The American Automobile Association has released a list of their top picks for the greenest cars of the year, following close on the heels of Kelly Blue Book’s official recommendations. Unsurprisingly, the lists are similar. Let’s face it: there just aren’t that many quality eco-friendly vehicles cruising our roadways as of yet. But as gas prices continue to soar, we can probably expect that number to increase significantly. So if you’re thinking that this might be a good time to start considering some of the options when it comes to greener vehicles (that will not only save you at the pump, but also cut your carbon footprint), then perhaps you’ll want to check out some of AAA’s approved green automobiles for 2011.
In terms of gasoline-electric hybrids, the Toyota Prius gets AAA’s seal of approval. Although this may seem like a bold statement concerning the Japanese car manufacturer (which has suffered further recalls this year), keep in mind that the cars being recalled are all older models. The newer model Toyota’s are probably safer than anything else on the road at this point. And it’s easy to see why this car won in its category. It is completely affordable for most families, with a base price of $23,000, and extremely economical after purchase with an estimated 50+ mpg. Also notable in this category were the Ford Fusion, Hyundai Sonata, and incredibly, the Audi A3 (currently powered by diesel to the tune of 42 mpg, but it will be available in a hybrid version later this year).
The top pick for plug-in hybrid is the Chevy Volt, which has been getting a lot of buzz over the past year. Although it is a bit more expensive than your run-of-the-mill gasoline-electric hybrid, with a starting price of almost $33,000, you can definitely expect some exciting extras for the dough. For one thing, you don’t need a charging station to plug it in; you can use a standard 120-volt outlet (although it will take 10 hours to charge by this method, while 240 volts will charge it in just 4 hours). Once charged, however, you can expect a range of 25-40 miles before your gasoline engine kicks in, and you’ll get up to 100 mph while running electric. And best of all, charging will cost you about $1.50 per day, saving you a lot at the pump.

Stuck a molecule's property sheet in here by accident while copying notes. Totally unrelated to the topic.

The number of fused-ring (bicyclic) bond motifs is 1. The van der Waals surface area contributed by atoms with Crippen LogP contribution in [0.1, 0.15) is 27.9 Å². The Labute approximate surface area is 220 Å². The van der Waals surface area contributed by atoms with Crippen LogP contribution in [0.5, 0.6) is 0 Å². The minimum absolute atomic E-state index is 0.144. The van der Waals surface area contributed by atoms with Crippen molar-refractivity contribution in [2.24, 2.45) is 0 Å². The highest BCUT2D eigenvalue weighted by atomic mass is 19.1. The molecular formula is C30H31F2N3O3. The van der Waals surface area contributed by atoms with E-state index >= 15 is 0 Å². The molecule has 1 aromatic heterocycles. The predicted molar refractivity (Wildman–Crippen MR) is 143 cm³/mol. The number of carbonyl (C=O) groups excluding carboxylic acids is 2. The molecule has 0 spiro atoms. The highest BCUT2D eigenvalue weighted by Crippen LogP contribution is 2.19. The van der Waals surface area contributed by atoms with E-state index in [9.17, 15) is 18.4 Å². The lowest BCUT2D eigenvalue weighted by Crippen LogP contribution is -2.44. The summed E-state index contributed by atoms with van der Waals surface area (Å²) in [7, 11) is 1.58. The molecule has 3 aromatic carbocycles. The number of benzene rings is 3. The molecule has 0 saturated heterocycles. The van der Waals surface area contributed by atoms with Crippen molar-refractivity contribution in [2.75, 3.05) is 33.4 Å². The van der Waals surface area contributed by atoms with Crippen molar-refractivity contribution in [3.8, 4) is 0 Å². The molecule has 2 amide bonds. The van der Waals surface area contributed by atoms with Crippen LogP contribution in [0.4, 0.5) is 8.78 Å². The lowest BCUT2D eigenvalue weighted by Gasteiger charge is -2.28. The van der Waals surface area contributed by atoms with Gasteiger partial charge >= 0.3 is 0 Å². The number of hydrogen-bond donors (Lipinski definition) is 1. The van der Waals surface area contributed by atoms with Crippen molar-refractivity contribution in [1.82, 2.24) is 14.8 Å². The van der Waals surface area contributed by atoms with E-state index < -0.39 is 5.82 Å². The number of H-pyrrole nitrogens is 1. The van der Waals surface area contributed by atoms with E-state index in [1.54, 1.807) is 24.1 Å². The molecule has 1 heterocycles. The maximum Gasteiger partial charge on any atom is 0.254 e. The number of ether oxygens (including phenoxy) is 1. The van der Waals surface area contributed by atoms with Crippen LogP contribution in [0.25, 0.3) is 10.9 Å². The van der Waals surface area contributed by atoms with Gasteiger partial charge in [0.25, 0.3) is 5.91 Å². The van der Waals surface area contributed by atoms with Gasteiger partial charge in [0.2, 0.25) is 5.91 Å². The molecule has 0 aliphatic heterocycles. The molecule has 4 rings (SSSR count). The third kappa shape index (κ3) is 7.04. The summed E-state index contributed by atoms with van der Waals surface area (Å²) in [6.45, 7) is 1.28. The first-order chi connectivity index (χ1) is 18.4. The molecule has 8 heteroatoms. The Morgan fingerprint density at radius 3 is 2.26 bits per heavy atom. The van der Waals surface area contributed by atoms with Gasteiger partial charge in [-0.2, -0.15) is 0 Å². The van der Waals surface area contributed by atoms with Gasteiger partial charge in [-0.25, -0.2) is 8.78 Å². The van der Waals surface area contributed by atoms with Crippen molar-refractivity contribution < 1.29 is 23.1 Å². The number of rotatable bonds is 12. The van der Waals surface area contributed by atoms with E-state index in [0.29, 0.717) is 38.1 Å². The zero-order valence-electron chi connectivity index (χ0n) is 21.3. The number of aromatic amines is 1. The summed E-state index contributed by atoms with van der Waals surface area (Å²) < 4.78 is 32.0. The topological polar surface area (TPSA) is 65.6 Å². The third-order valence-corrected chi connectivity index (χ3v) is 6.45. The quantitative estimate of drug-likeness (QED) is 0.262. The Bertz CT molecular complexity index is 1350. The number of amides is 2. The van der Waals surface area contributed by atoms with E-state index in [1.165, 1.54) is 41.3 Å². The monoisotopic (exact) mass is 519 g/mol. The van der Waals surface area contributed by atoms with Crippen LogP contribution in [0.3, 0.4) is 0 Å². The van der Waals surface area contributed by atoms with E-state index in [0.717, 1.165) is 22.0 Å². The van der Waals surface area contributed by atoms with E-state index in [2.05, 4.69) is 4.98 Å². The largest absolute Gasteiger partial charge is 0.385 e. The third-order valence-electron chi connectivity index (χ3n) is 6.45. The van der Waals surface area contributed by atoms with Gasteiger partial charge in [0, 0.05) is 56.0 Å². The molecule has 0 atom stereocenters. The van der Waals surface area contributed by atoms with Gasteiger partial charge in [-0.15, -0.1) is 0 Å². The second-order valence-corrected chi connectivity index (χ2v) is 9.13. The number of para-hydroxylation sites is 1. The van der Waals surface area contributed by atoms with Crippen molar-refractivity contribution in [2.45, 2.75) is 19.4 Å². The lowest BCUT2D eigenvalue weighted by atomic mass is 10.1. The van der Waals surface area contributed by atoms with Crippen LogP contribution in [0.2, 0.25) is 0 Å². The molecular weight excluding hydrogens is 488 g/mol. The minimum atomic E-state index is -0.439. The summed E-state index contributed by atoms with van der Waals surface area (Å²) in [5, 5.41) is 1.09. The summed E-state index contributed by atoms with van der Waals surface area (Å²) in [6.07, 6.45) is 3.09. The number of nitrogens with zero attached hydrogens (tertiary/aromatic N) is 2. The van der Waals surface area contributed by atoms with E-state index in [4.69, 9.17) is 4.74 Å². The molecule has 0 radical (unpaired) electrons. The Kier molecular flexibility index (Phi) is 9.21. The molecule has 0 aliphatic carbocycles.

Finally, there are the fully electric cars to consider, and the Nissan Leaf nabs the number one spot in this category. Although the price is comparable to the Volt, you can expect to receive up to $7,500 in government tax rebates, dropping your initial cost much closer to the Prius. Also, keep in mind that you will have no cost for gas (although you will have to install a charging station and it is estimated that the cost of electricity comes out to the equivalent of about $0.75 per gallon of gas…not too shabby). And with zero emissions, you’re doing your part for the environment, as well. The car is comfortable, consistent with Nissan standards, and you can expect 50-80 miles out of a single charge, making it ideal for most commuters.